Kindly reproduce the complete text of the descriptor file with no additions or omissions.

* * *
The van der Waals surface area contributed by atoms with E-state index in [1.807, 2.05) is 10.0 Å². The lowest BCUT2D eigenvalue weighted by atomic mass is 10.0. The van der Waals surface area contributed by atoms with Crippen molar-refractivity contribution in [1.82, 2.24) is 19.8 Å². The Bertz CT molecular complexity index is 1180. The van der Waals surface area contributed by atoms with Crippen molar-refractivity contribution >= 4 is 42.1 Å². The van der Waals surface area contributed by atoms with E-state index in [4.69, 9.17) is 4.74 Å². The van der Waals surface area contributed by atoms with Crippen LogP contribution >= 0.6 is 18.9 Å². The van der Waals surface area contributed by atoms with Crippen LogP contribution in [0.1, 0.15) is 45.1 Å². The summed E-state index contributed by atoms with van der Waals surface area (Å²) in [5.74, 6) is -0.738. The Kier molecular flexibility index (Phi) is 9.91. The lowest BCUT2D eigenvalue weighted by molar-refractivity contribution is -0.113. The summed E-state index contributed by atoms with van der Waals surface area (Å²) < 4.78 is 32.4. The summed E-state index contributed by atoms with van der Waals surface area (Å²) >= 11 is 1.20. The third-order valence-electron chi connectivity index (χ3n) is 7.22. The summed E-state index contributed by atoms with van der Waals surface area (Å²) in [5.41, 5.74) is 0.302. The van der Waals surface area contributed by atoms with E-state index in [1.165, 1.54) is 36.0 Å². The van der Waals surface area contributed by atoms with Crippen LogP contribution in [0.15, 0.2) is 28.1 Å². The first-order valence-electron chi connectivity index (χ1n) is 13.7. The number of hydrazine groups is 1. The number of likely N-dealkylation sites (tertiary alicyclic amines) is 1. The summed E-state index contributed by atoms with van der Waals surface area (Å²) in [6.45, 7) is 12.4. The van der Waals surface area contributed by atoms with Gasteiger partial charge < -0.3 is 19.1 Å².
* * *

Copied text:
The van der Waals surface area contributed by atoms with E-state index in [1.807, 2.05) is 10.0 Å². The lowest BCUT2D eigenvalue weighted by atomic mass is 10.0. The van der Waals surface area contributed by atoms with Crippen molar-refractivity contribution in [1.82, 2.24) is 19.8 Å². The Bertz CT molecular complexity index is 1180. The van der Waals surface area contributed by atoms with Crippen molar-refractivity contribution >= 4 is 42.1 Å². The van der Waals surface area contributed by atoms with E-state index in [4.69, 9.17) is 4.74 Å². The van der Waals surface area contributed by atoms with Crippen LogP contribution >= 0.6 is 18.9 Å². The van der Waals surface area contributed by atoms with Crippen LogP contribution in [0.1, 0.15) is 45.1 Å². The summed E-state index contributed by atoms with van der Waals surface area (Å²) in [5.74, 6) is -0.738. The Kier molecular flexibility index (Phi) is 9.91. The lowest BCUT2D eigenvalue weighted by molar-refractivity contribution is -0.113. The summed E-state index contributed by atoms with van der Waals surface area (Å²) < 4.78 is 32.4. The summed E-state index contributed by atoms with van der Waals surface area (Å²) >= 11 is 1.20. The third-order valence-electron chi connectivity index (χ3n) is 7.22. The summed E-state index contributed by atoms with van der Waals surface area (Å²) in [5.41, 5.74) is 0.302. The van der Waals surface area contributed by atoms with E-state index in [1.165, 1.54) is 36.0 Å². The van der Waals surface area contributed by atoms with Crippen LogP contribution in [0.15, 0.2) is 28.1 Å². The first-order valence-electron chi connectivity index (χ1n) is 13.7. The number of hydrazine groups is 1. The number of likely N-dealkylation sites (tertiary alicyclic amines) is 1. The summed E-state index contributed by atoms with van der Waals surface area (Å²) in [6.45, 7) is 12.4. The van der Waals surface area contributed by atoms with Gasteiger partial charge < -0.3 is 19.1 Å².